High-Voltage, Lithium-Ion Research for Transportation Applications

Tuesday, October 13, 2015: 10:40
105-A (Phoenix Convention Center)
J. R. Croy, K. G. Gallagher, S. G. Rinaldo (Argonne National Laboratory), B. R. Long, M. Balasubramanian (Advanced Photon Source, Argonne National Laboratory), J. S. Park, F. Dogan, Z. Yang, E. Lee (Argonne National Laboratory), and A. K. Burrell (Argonne National Laboratory)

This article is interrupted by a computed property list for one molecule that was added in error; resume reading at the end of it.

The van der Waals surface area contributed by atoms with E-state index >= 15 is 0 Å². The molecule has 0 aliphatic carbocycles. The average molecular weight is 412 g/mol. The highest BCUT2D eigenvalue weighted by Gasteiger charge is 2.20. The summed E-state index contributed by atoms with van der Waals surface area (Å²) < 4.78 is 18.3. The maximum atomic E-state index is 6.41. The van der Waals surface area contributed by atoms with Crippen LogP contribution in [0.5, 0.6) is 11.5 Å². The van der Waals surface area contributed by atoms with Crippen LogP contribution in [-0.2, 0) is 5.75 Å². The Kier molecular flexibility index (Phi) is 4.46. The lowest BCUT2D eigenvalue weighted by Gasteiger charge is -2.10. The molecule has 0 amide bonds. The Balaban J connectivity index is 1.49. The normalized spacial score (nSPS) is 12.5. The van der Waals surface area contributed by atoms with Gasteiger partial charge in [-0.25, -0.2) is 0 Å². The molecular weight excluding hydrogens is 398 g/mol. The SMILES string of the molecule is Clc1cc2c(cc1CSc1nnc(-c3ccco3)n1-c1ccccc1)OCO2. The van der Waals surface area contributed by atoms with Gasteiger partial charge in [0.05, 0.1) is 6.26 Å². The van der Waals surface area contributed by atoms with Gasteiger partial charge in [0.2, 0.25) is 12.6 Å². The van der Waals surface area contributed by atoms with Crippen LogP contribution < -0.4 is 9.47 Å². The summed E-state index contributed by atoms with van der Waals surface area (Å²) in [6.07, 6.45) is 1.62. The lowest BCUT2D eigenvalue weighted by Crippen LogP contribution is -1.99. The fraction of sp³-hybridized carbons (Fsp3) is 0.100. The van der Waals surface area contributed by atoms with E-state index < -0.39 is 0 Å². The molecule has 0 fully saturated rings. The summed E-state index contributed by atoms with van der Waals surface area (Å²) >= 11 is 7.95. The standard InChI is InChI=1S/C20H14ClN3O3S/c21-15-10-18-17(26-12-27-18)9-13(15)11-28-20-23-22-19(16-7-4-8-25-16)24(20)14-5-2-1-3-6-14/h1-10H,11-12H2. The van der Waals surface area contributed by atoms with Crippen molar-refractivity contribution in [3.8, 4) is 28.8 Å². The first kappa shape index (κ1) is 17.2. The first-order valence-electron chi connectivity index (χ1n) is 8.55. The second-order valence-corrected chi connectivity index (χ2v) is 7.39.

An obvious way to increase the energy output of current lithium-ion chemistries is to increase the upper cutoff voltage to which cells are charged. Typical, layered NMC-based cathodes can generally cycle about ~60% of their theoretical capacity, leaving substantial stores of lithium, and energy, untapped. This limit (~60%) is due in part to the demanding cycle-life requirements of certain applications (e.g., transportation) where degradation mechanisms can prove too severe at high voltages and high states of delithiation for acceptable cell ageing. Argonne National Laboratory is conducting an extensive study into the degradation mechanisms at play when lithium-ion cells are operated at high voltages (e.g., ≥4.4 V vs. graphite). Key questions of interest focus on the role of surface vs. bulk effects, cycle-performance in full-cell systems, and the proper analysis of data to ensure meaningful and reliable results. This presentation will discuss the process and protocols of the project, some initial results, and future directions of research.